Metaphorical Children

In Matthew 19.13-15 we see that Jesus welcomes little children to come to Him:

Then the little children were brought to Jesus for Him to place His hands on them and pray for them; and the disciples rebuked those who brought them. Jesus said, “Let the little children come to me, and do not hinder them, for the kingdom of heaven belongs to such as these.”And after He had placed His hands on them, He went on from there.…

In Mt. 19 these are literal children whom Jesus accepted and blessed. However, in this post, I look at children of a different sort: metaphorical. Earlier to this instance of Jesus blessing literal children, the occasion arose to teach adult disciples about what type of person is viewed by Jesus as being the most spiritually accomplished (or greatest in the Kingdom of Heaven). Mt. 18.1-5, Mk. 9.33-37, and Lk. 9.46-48 are the relative sections.

One aspect of the promised New Covenant that all of the accounts emphasize: New Birth. Most all Christians are familiar with John 3.3 where Jesus tells Nicodemus: unless one is born again, they cannot see the Kingdom of God. While this statement is unique to John, the same concept appears in The Synoptic Gospels in the account about becoming like little children where additional concepts of ministry are also taught.

Mt. 18.1-5

At that time the disciples came to Jesus saying, “Who is the greatest in the kingdom of heaven?” He called a child, had him stand among them, and said, “I tell you the truth, unless you turn around and become like little children, you will never enter the kingdom of heaven! Whoever then humbles himself like this little child is the greatest in the kingdom of heaven. And whoever welcomes a child like this in my name welcomes me. (NET)

Mk. 9.33-37

Then they came to Capernaum. After Jesus was inside the house he asked them, “What were you discussing on the way?” But they were silent, for on the way they had argued with one another about who was the greatest. After he sat down, he called the twelve and said to them, “If anyone wants to be first, he must be last of all and servant of all.” He took a little child and had him stand among them. Taking him in his arms, he said to them, “Whoever welcomes one of these little children in my name welcomes me, and whoever welcomes me does not welcome me but the one who sent me.” (NET)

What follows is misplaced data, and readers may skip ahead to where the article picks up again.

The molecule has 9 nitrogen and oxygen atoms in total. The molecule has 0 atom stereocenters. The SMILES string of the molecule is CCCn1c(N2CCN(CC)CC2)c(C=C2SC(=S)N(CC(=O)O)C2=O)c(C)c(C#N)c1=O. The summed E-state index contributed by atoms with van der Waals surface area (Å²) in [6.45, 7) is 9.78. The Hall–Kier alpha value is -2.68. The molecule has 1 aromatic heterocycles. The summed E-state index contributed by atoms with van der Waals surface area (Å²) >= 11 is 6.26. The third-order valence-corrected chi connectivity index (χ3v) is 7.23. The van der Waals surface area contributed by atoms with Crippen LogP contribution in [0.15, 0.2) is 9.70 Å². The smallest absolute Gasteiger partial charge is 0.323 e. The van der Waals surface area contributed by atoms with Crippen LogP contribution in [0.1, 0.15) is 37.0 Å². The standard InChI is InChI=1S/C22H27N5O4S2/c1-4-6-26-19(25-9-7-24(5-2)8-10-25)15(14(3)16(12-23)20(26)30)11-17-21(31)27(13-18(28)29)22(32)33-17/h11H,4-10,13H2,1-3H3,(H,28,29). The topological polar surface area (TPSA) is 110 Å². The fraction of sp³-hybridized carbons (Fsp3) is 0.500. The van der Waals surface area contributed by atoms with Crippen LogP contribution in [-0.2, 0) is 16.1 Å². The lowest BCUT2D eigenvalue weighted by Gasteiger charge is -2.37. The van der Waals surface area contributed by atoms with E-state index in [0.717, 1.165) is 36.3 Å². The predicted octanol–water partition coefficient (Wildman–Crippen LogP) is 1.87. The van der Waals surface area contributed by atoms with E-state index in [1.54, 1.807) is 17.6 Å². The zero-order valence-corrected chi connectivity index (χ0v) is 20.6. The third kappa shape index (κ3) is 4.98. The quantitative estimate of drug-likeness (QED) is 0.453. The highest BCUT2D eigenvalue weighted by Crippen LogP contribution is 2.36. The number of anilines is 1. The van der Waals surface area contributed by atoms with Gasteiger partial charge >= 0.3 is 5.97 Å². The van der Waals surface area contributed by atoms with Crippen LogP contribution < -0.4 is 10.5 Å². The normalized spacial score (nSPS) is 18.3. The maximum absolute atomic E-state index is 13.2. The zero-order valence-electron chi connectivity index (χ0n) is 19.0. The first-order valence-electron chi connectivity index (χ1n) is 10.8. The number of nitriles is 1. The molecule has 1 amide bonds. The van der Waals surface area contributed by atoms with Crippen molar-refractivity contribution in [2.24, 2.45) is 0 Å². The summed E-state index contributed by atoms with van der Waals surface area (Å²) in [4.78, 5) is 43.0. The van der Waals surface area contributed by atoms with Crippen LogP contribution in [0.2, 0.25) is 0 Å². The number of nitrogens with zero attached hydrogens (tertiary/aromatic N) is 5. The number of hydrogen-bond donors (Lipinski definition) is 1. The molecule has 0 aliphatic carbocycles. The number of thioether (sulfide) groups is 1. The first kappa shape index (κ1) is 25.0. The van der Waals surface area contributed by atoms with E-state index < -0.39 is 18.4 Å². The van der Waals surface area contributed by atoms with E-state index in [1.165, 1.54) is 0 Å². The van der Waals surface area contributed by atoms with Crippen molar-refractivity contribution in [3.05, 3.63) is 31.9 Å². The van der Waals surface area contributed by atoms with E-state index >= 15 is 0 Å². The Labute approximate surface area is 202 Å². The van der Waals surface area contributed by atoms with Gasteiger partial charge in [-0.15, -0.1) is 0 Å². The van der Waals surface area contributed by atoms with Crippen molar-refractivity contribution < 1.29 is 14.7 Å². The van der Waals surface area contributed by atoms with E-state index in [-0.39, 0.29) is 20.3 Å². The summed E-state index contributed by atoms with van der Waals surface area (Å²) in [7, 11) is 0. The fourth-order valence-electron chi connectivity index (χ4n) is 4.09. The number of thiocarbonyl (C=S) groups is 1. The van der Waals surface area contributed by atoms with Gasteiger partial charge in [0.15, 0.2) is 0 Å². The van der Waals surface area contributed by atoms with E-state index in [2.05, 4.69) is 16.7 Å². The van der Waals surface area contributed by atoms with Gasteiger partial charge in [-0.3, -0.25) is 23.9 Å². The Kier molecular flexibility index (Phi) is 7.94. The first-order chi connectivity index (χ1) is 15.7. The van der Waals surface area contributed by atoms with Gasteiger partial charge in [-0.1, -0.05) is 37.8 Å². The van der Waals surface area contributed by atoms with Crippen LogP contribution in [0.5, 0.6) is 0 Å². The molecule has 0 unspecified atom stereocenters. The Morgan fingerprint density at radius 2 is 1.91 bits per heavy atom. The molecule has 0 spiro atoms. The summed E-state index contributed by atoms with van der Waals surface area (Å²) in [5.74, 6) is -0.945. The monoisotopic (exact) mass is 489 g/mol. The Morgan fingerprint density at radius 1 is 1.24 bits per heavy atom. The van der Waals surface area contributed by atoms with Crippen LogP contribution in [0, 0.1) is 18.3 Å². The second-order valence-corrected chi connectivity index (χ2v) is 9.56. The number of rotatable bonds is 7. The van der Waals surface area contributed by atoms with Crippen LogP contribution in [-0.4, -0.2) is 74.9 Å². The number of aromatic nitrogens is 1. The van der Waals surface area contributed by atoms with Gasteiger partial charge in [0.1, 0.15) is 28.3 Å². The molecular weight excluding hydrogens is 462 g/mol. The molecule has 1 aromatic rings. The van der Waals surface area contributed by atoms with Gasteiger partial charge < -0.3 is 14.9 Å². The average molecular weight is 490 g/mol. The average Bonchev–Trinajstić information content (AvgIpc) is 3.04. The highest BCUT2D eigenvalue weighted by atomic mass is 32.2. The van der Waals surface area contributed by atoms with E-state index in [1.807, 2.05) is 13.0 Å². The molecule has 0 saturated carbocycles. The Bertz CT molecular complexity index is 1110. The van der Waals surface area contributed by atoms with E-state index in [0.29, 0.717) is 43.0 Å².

Lk. 9.46-48 

Now an argument started among the disciples as to which of them might be the greatest. But when Jesus discerned their innermost thoughts, he took a child, had him stand by his side, and said to them, “Whoever welcomes this child in my name welcomes me, and whoever welcomes me welcomes the one who sent me, for the one who is least among you all is the one who is great.” (NET)

Harmonizing the Synoptic Accounts

Comparing these discrete writings by different authors and at relatively different times there is no real disunity in the message. On the surface, however, the occasion for the teaching may at first seem problematic. If we think of the probable flow of the narratives, the solution is apparent.

  1. The disciples argue “who is the greatest”
  2. Jesus discerned their thoughts
  3. Jesus asked: “what were you discussing on the way?”
  4. The disciples asked: “who is the greatest in the kingdom of Heaven?”

Children in Malice

The Corinthian church were confused about spiritual gifts and Paul spent three chapters (1Cor. 12-14) detailing aspects of various gifts to correct the chaos in this church. It is notable that these Corinthians knew the New Life in Christ featured some aspect of child-likeness. Paul gives the scope of childlike innocence by defining exactly what areas they should focus in 1 Cor. 14.20:

Dear brothers and sisters, don’t be childish in your understanding of these things. Be innocent as babies when it comes to evil, but be mature in understanding matters of this kind. (NLT)

Serving by God’s Ability

The first Epistle of Peter gives many practical exhortations after the teaching sections which lay the groundwork. Peter urges his readers to not rely upon themselves and their natural abilities in the area of church life and general ministry:

Each of you should use whatever gift you have received to serve others, as faithful stewards of God’s grace in its various forms. If anyone speaks, they should do so as one who speaks the very words of God. If anyone serves, they should do so with the strength God provides, so that in all things God may be praised through Jesus Christ. To him be the glory and the power for ever and ever. Amen. (1 Pet. 4.10-11 NIV) 

Notice that “gift” implies an unlearned and non-native ability. Peter wants the churches to glorify God by allowing Him to work among and through them. This is not by serving with natural wisdom or practiced techniques, instead, by God’s Spirit who indwells them.

Returning to the texts about “being the greatest” and ministry in the Synoptics, Jesus says the same thing which Peter obviously learned in part from this teaching. A disciple (an adult) needs to become childlike and dependent upon God and not rely on their own devices and native ability to serve spiritually. Further, Jesus says that when a disciple depends on God that those who accept the disciple’s message receive Him (since He is empowering and with the disciple).

This teaching of Jesus enabling ministry culminates in the last words recorded in Matthew’s Gospel:

Then Jesus came to them and said, “All authority in heaven and on earth has been given to me. Therefore go and make disciples of all nations, baptizing them in the name of the Father and of the Son and of the Holy Spirit, and teaching them to obey everything I have commanded you. And surely I am with you always, to the very end of the age.” (Mt. 28.18-20 NIV)

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